However, there have been companies that are slow to adopt this method. For instance, Ranjan says, companies like Hyundai realized the impact of owning your supply chain and integrating it vertically, only now. The way companies manage their supply chains alone makes a huge difference in their overall revenue, growth, and profitability.
3. Demand-side economies of scale
The CEO of Siemens, Barbara Humpton says that supply chains have spent the last couple of decades chasing mass production of goods, as cheap as possible.
However, she predicts that there’s a huge shift in how supply chains are looking at production houses. They’re slowly moving towards a different economy – Demand-side economies of scale which focuses on mass customization to cater to specific demands and produce long-lasting, quality products instead of mass production of cheap goods.
4. Robotization and digitization of supply chains
Today, higher input costs and sourcing labor have become a burdening challenge for supply chains of all sizes. In addition, the massive shortage of truck drivers is directly slowing down economies.
Adopt the future of supply chains early on just like Amazon.
Amazon employing delivery drones may seem like old news. But did you know how seriously they’re pursuing them?
And why not? The benefits of employing delivery drones are many, namely:
- Fewer human errors and accidents
- Lower transport costs
- Eliminate labor costs
- Fewer mistakes
- Reliable deliveries and happy customers
Amazon calls its future delivery system, Prime Air. It is designed to deliver packages to customers safely in 30 minutes or lesser using autonomous aerial vehicles.
30 minutes or less! Can you imagine what this can do to the global supply chain industry?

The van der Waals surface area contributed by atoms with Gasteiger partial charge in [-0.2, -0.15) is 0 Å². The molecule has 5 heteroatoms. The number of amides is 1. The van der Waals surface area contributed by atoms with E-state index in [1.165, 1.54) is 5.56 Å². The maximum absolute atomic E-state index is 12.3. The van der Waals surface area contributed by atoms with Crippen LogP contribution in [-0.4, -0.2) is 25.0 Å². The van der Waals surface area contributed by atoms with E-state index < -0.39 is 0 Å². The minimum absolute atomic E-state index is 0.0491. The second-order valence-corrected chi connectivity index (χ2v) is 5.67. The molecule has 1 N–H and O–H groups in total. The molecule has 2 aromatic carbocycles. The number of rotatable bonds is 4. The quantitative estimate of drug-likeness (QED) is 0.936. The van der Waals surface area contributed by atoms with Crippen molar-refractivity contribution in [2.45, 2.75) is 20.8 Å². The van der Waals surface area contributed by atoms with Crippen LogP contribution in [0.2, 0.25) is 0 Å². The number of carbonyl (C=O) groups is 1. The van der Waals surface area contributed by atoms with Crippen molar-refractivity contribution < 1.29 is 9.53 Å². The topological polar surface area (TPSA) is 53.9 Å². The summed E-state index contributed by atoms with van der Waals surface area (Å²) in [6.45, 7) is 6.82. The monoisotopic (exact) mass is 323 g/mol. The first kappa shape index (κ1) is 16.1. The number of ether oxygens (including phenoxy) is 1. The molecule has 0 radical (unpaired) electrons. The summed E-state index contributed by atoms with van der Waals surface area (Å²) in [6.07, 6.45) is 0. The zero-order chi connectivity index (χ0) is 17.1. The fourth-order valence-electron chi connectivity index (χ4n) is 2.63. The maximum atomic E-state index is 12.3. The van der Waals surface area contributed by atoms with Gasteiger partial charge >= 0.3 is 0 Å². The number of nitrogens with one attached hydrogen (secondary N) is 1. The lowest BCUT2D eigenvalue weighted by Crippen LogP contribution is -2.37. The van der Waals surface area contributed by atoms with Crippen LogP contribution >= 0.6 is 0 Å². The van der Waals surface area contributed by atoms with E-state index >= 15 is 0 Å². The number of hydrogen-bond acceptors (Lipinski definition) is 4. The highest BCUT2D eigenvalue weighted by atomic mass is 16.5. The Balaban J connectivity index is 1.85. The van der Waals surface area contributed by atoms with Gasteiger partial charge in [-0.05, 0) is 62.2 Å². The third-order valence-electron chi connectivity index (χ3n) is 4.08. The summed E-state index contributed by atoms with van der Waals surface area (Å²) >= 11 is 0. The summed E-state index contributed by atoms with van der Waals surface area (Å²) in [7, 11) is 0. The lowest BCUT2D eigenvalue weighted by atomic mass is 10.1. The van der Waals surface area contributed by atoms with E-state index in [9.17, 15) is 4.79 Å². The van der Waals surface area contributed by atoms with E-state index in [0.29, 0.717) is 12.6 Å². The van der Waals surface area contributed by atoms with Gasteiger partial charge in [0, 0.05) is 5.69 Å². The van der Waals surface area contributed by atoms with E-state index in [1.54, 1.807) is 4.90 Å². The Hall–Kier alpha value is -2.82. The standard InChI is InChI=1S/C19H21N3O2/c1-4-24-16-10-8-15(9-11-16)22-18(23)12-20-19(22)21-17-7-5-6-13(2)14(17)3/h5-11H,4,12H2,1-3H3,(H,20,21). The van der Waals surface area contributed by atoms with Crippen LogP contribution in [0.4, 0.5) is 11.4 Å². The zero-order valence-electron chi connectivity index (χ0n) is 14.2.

Apart from delivery drones, autonomous trucks will also contribute to the future of supply chains. Autonomous vehicles are still in the infant stages.
However, there are companies completing unmanned truck journeys successfully.
TuSimple Holdings, a trucking startup headquartered in San Diego, completed an 80-mile long unmanned truck journey. The company’s Autonomous Driving System (ADS) navigated 100% of the 80-mile long journey along surface streets and highways between a railyard in Tuscon, Arizona, and a distribution center in Phoenix.
And all of this happened with zero human intervention.
TuSimple aims to scale its technology by 2024, says president and CEO Cheng Lu.
Other than unmanned trucks and aerial delivery vehicles, robotic forklifts are gaining popularity amongst supply chain giants.
Robotic forklifts are used for loading and unloading in the warehouse in addition to automated carts that sort and organize the merchandise in fully automated warehouses.
5. Blockchain in supply chains
Many supply giants are adopting blockchain technology because it is a safe and secure, irreversible, and transparent technology that enables enterprise organizations to safeguard their data without the intervention of a third-party agency.
Blockchain plays a major role in making the supply chain self-sufficient by creating a vertically integrated system that’s less dependent on external agencies for data, tech, and operations of the supply chain.
Some of the benefits of employing blockchain technology in supply chains are: